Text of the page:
Summer Camps

The Youth Camp Program gave birth to Indian Youth of America (IYA) and remains the heartbeat of our organization.  Established in 1976 on the Warm Springs Reservation in Oregon, the Youth Camp Program is celebrating its 44th Anniversary in 2021.

Each summer Indian youth, staff and special guests come together to participate in Indian Youth of America’s summer camps in Arizona and South Dakota.  The young Indian campers experience a variety of cultural, educational and recreational activities under the guidance of Indian counselors and staff.  The campers also learn from special guests who come to camp to share their songs, dances, stories and cultural traditions.

In addition to special quest performances, the campers take part in morning stretching exercises, volleyball, mushball, basketball and stickball tournaments, paddle boating and canoeing, swimming and hiking, archery, arts and crafts, sessions on living healthy lifestyles and nutrition, building leadership and teamwork skills, happy & healthy physical activities,  American Indian contributions and cultural traditions, creative writing, bullying prevention, self-image development, storytelling, traditional games, hoop dancing, flute, basket & drum making, bear fetish workshop, a watermelon hunt and campfire skit, and field trips to Slide Rock, Goldwater Lake, Black Elk Peak, Crazy Horse Memorial and Wind Cave. On the last night of camp a special awards campfire is held to recognize campers and staff who performed especially well at camp. As a special reminder of their camp experience the campers and staff watch a slide presentation developed from pictures taken during camp and are given an IYA t-shirt and camp group picture to take home. As each camper, staff person and special guest make their journey home they take with them numerous experiences and priceless memories they shared during their time together at camp.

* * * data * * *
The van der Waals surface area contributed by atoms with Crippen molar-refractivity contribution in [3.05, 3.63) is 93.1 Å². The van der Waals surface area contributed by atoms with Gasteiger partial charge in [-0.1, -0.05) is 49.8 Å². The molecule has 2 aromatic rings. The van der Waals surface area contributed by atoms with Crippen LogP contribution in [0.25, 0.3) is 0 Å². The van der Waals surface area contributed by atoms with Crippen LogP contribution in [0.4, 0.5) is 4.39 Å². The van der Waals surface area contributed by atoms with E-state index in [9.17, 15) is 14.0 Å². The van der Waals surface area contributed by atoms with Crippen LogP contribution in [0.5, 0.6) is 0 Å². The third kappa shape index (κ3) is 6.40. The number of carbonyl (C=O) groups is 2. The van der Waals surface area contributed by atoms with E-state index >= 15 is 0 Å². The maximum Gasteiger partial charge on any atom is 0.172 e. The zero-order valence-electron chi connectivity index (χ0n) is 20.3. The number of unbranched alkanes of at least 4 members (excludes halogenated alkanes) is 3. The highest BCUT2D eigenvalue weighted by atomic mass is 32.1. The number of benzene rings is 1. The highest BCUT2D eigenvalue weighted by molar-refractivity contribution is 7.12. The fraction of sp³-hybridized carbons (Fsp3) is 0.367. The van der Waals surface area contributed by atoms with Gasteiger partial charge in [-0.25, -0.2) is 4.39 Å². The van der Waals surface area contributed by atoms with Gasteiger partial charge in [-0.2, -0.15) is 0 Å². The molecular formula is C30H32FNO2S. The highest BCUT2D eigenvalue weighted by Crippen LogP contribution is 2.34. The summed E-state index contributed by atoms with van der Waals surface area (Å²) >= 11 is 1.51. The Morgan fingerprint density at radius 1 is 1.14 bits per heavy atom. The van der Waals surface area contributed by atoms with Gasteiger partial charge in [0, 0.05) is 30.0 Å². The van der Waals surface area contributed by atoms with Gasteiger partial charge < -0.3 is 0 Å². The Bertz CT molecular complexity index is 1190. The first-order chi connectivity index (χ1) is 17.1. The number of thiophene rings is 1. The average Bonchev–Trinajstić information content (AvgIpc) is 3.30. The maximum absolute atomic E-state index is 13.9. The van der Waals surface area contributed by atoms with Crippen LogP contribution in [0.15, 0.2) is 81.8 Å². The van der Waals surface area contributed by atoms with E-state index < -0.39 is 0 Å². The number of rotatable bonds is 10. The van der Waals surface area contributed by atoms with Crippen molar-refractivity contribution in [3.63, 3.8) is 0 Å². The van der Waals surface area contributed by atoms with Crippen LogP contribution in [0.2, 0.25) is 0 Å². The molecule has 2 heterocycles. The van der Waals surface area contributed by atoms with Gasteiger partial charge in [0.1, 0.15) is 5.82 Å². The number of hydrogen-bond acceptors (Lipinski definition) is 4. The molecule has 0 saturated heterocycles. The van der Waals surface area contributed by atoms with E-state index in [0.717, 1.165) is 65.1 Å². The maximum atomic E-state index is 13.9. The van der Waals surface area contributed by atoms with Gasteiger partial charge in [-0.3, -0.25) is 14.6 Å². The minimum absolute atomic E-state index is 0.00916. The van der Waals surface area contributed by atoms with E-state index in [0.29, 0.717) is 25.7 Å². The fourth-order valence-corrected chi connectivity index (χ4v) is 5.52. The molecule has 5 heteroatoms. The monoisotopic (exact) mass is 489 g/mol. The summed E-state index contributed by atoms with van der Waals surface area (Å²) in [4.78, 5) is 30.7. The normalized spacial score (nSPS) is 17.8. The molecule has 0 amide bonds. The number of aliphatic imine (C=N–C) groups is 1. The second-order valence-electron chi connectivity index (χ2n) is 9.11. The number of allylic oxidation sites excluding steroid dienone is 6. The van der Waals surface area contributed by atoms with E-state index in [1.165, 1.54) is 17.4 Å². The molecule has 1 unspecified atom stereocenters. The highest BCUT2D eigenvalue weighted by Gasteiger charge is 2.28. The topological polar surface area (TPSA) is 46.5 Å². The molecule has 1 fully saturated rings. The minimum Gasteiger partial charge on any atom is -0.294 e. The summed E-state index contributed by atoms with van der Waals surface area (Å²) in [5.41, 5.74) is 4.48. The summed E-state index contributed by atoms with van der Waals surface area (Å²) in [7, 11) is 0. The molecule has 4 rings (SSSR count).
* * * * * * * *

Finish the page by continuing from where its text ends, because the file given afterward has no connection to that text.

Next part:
Over the past 43 years, IYA’s summer camps have provided thousands of Indian children between the ages of 10-14 with an alternative to spending the summer at home….often with no entertainment, recreation or job opportunities.  The summer camps have provided a variety of positive activities at a time when youth lack supervision and are most vulnerable to peer pressure, criminal activity, suicide, gang involvement and substance abuse.  Since its inception in 1976, the Youth Camp Program has provided children from 204 tribes and 34 states with the opportunity to receive positive guidance and mentoring from Indian staff, share tribal traditions and develop friendships that last a lifetime.